Friday, June 10, 2016

Hope goes last

Modo liceat vivere, est spes
While there's life, there's hope
Heauton Timorumenos (The Self-Tormentor) by Publius Terentius Afer

The saying "Where there's life there's hope" dates back over 2000 years. It is found in the above quoted play and that playwright died in 159BC. It survives over the centuries because it is generally accepted as true. My realization that I accept that as true came only recently and qute by accident. As is often the case, these truths come at you from left field.

Last month I was speaking on a panel of parents of patients at UCSF Children's Hospital. The audience was the spiritual care department.  They always want to do a better job serving families and went straight to the source, the parents.  We shared our experiences, what worked and what didn't. Because I interacted with Spiritual Care during Maggie's last hospitalization I told them my experience then. It was a very positive one.

Maggie had her incident on Friday morning and died on Saturday night. We knew what was happening. We knew Friday morning in the Emergency Room. We knew she was not going to survive. Neither Steve nor I said it, but we both knew it.

As we sat there in the ER, I saw Benjamin, one of the Spiritual Care team headed toward us. I worked there, so I knew who he was and he didn't need to introduce himself. Of course I also knew why he was coming and I dreaded it.   I willed him to keep his mouth shut because I was afraid he would say aloud what we both intellectually knew to be true. It was crucial to me that it remain unsaid. He came over and stood with us and said nothing. He was just there for us. It was perfect.

I didn't know why then, but looking back I know now. I was holding on to hope even though I knew she was going. Knowing something in your brain and knowing something in your heart are two different things. If he said it out loud it would be true and everyone would know what I knew. It's not rational, but it doesn't have to be. If we kept it quiet there was hope I was wrong. There was hope she would recover. There was hope.

I explained that during the panel and said simply as the realization hit me:

"Hope goes last."

And it's true. You hold onto to hope when it's all you have. Even as you have to accept the inevitable, you start to hope for different things. One more smile, a peaceful end or whatever. But Hope is the last thing to leave.

At the very moment I was speaking on this panel Steve was in Seattle dealing with the immediate aftermath of the death of our friend Chris, who took his own life.  We didn't know he was in trouble. We didn't know he had been spiraling for months. None of his friends knew because Chris being the generous and gentle soul that he was didn't want to be a burden to anyone.

I do not have depression. I have certainly dealt with periods of prolonged sadness but it has always been based in life situations, not in my brain chemistry. I do not know what that is like and I'm not going to lie, I am glad I don't. But as I sat there armed with my new realization that hope goes last I also realized that for Chris that wasn't true. He lost hope. And we lost him.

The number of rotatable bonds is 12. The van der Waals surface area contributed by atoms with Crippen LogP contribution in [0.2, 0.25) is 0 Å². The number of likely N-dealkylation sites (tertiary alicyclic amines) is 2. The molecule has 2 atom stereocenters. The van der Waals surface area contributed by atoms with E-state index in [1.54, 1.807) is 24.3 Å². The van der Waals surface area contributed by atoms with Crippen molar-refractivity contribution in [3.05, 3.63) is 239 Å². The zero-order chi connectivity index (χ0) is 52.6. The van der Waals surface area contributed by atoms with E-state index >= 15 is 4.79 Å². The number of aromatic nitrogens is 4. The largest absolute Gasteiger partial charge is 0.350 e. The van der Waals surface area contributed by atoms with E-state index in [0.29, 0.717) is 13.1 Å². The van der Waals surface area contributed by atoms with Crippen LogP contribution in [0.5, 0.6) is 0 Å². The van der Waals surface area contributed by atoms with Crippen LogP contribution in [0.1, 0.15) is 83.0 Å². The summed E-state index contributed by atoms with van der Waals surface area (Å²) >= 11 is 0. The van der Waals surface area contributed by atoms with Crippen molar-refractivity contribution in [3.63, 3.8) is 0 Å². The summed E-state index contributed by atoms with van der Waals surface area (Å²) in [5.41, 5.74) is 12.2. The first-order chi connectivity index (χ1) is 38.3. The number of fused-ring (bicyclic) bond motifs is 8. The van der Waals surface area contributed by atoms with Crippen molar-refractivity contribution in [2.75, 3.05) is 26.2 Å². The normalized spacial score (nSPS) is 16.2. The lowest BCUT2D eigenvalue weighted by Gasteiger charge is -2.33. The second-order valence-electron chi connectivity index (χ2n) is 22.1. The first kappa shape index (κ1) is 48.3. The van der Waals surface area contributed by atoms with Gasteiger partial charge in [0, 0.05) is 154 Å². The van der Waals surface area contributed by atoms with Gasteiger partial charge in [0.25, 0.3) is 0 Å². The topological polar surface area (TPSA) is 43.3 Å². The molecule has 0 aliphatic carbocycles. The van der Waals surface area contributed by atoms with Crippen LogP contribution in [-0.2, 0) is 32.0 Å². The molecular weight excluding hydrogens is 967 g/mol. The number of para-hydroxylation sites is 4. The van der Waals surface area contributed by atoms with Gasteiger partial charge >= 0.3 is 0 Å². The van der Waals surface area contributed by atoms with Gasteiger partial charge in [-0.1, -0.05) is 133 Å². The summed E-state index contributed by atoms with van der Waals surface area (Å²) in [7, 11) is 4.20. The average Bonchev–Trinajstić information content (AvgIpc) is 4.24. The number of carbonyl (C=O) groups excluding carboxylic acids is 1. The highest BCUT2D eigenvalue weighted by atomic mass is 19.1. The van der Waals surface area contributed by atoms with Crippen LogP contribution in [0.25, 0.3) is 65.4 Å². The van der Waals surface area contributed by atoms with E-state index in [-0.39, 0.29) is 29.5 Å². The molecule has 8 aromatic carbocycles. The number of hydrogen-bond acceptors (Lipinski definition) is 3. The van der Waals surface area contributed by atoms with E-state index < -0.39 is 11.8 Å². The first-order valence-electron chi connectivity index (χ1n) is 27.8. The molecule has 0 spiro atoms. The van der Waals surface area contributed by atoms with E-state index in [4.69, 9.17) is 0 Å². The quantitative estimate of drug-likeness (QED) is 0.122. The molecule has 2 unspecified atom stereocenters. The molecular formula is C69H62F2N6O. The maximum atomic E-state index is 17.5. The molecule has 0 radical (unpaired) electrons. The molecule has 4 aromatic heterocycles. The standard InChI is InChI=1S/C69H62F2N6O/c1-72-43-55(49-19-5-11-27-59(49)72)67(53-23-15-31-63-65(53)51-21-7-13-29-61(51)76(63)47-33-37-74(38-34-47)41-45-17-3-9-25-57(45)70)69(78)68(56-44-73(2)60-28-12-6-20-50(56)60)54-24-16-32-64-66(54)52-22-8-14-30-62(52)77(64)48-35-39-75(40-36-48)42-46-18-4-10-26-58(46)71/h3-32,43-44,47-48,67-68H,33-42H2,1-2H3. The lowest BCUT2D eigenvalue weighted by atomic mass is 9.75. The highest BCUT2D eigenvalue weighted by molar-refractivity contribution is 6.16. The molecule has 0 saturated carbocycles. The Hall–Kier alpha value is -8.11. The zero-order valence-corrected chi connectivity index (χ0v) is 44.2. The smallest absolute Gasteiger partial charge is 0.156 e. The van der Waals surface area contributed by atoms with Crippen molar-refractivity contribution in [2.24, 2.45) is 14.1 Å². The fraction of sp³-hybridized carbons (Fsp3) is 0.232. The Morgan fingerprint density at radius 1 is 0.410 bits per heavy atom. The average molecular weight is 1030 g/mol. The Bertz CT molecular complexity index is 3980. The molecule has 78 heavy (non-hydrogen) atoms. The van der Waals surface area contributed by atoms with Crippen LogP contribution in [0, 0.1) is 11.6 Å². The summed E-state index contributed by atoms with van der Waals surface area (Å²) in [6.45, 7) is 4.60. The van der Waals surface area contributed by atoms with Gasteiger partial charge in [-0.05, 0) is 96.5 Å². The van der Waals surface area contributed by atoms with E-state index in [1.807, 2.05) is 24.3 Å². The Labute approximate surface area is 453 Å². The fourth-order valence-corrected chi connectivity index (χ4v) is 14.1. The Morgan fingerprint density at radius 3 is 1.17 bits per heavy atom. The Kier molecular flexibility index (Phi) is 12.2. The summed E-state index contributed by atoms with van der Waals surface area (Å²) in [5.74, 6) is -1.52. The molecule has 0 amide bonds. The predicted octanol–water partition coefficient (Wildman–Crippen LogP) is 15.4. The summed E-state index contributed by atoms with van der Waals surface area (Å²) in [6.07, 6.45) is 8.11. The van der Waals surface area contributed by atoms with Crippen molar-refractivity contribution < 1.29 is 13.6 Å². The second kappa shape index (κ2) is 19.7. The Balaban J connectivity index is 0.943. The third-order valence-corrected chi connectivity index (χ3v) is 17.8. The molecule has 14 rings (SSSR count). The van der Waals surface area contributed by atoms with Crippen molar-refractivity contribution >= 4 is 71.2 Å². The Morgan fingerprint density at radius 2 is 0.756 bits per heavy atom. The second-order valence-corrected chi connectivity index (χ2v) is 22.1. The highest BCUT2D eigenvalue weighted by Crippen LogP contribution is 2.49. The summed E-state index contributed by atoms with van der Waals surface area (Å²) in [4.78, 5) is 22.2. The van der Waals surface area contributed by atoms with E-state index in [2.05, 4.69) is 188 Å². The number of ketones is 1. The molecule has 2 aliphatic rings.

I continue to hope. Some of my hopes are realistic, others are probably not. (My presidential bid is looking unlikely). We all have to adjust our hopes many times every day, but the hope is there. Hold on to it and it will hold on to you.

Hope goes last.

Hope is the thing with feathers that perches in the soul - and sings the tunes without the words - and never stops at all. Emily Dickinson


  1. Your comments cause me to reflect upon the heavy impact of the mental and emotional aspects of life, as opposed to the merely actual events. Sure, we grieve for bad outcomes, like divorce, loss of loved ones, or missed opportunities (for example, like not getting into the college of ones choice). But so much of our emotional lives are taken up with worry over what COULD go wrong. Some examples that come to my mind are: what if he drives off the road? What if they don't like me? What if I get a terrible disease? Likewise, our mental state is elevated by hope. Ooh, what if I win the prize? Maybe he'll ask me out? Maybe my child will get into UCLA! It's what makes us human. (Though I guess it could be argued that a dog anticipates a walk and grieves when it is left behind.)The mental and emotional aspects give our lives meaning, but sometimes become overwhelming. Then, to take it a step further, in hindsight, we experience regret, or sadness; or pride, or satisfaction.

  2. Thank you for sharing this, Sally!! You write so well and always draw me into your stories. "I was afraid he would say aloud what we both intellectually knew to be true. It was crucial to me that it remain unsaid." You made me tear up. I have experienced this, what feels like, too many times. I have not lost a child or a friend to suicide, but my heart and mind automatically try to feel and understand what these experiences are for you. Although I cannot empathize, I do sympathize. I am so sorry for the loss of your close friend, Chris, and I continue to think of Maggie and talk about her amazingness to friends and family very frequently.
    May we continue to hold onto hope and may it hold onto us.
    Thank you!

  3. I found this post both unbearable and incredibly illuminating, Sally. I think it should have wide coverage and hope you have considered submitting it.


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